Furniturestyle reports on how consumer spending will increase this Black Friday because people want to put their dollar to the best use they can and try to get the best deal on purchases.
According to a study by the National Retail Federation, 40.0 percent of shoppers say that sales or promotions is the largest factor when determining where to shop.
That number was even higher in a study by Deloitte LLP, which found that 73 percent of consumers said they would shop at stores that had the best value and 72 percent said they would shop at stores that had the lowest — far outpacing other factors such as location, quality of merchandise or customer service.
Smartmoney writes about how you can get the most of of holiday deals on Black Friday and also shows you what’s in store for certain retailers.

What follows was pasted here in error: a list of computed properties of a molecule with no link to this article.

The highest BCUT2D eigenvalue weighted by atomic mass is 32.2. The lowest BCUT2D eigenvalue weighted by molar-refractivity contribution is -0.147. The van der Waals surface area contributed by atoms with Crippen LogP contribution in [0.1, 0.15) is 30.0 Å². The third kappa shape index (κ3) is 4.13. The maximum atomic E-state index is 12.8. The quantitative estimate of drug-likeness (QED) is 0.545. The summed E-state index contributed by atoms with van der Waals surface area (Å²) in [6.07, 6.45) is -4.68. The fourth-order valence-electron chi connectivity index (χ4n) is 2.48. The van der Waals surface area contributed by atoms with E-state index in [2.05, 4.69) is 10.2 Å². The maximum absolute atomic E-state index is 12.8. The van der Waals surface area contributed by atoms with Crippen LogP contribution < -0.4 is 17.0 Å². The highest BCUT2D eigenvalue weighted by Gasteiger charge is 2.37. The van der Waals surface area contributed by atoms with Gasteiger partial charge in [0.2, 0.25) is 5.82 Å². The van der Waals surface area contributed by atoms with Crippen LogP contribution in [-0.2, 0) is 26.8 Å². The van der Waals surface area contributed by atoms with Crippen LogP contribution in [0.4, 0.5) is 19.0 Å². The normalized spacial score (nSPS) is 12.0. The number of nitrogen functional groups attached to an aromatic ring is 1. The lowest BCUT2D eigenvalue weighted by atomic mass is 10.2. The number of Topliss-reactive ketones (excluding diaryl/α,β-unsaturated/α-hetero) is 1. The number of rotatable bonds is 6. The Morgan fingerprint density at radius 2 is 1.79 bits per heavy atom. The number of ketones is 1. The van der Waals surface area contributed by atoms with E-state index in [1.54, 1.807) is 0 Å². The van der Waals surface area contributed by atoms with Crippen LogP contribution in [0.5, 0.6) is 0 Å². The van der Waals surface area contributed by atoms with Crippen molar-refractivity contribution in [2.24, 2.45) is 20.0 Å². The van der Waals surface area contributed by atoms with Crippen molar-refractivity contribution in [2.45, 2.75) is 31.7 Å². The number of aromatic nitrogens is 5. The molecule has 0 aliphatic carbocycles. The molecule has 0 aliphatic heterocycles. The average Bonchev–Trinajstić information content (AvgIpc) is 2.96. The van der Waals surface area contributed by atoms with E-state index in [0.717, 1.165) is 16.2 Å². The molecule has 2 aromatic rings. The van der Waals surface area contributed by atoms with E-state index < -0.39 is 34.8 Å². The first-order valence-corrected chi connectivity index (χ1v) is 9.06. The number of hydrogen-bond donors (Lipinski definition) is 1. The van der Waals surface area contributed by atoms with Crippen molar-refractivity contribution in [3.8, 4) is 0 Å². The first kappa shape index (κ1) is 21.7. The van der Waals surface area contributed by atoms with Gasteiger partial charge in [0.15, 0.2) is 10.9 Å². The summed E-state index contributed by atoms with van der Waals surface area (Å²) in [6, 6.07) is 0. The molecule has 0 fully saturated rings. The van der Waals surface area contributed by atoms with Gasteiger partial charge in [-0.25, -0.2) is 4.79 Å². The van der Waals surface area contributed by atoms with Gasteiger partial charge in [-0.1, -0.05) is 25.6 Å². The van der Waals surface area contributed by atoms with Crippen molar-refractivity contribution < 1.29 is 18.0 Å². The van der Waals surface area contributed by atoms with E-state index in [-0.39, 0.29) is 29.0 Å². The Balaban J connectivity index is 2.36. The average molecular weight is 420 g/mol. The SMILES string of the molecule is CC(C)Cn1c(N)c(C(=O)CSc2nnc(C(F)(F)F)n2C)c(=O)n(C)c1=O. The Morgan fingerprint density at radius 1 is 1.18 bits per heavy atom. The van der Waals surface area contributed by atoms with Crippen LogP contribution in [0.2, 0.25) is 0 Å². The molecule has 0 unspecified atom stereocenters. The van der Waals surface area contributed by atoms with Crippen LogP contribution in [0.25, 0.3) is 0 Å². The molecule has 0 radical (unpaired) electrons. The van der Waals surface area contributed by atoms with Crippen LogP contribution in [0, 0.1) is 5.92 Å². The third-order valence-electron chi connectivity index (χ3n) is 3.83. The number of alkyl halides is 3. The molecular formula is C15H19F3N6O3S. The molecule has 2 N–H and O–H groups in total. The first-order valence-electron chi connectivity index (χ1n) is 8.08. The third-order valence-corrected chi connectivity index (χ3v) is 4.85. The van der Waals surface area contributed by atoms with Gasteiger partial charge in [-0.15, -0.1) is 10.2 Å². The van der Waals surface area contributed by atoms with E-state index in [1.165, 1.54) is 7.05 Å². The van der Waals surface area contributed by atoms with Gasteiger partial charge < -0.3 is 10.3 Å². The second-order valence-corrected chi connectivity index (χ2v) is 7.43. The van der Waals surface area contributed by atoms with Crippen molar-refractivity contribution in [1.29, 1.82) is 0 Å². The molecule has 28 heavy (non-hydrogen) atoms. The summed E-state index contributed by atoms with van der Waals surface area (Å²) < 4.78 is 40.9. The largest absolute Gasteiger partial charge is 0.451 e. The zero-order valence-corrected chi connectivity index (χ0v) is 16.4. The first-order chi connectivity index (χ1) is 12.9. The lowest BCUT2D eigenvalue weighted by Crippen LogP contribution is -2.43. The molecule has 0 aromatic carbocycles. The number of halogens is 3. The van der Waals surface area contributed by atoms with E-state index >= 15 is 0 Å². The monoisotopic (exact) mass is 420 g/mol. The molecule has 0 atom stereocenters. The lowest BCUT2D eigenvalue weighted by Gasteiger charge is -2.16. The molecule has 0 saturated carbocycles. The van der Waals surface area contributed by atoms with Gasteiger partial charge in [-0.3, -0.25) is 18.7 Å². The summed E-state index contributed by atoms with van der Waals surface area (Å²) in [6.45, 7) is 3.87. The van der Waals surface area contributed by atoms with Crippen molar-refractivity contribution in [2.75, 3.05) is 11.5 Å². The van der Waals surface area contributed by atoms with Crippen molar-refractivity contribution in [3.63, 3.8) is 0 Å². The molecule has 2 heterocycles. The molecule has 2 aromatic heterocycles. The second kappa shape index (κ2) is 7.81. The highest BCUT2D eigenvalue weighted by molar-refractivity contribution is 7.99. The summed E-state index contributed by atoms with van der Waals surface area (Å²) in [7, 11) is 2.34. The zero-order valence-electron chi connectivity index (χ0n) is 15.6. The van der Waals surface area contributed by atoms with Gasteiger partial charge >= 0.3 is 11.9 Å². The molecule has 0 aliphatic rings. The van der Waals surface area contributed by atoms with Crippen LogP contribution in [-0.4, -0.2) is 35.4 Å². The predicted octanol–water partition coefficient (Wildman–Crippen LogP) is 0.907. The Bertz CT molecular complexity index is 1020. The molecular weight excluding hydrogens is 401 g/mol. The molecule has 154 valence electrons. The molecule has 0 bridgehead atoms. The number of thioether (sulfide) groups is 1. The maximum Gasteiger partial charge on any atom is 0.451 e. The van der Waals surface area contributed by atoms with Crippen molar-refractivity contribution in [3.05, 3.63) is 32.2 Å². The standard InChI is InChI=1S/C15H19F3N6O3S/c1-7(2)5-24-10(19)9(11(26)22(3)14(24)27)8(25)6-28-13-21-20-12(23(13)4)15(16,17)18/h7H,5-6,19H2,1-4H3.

Walk through any department store or big-box retailer and it’s evident that Black Friday has arrived early this year.
Bracing for what might turn out to be the worst holiday shopping season in two decades, retailers like Kmart, Wal-Mart and JC Penney are trying to get consumers in the holiday-spending spirit as early as possible. This year, deals typically reserved for the day after Thanksgiving are being rolled out as soon as retailers have a chance to clear the shelves of Halloween costumes and decorations.
Wondering whether or not the current economic crisis wil devestate this year’s Black Friday? Walletpop talks to the CEO of dealnews.com, Dan de Grandpre, about how what turnout he anticipates.
Black Friday needs only three things to be successful: retailers with amazing deals, willing consumers and money. Without any one of these items Black Friday ceases to be the spectacle that retailers and shoppers have come to know and love. In order to understand how the economy affects any of these three elements it is important to understand the relationship between retailers and consumers.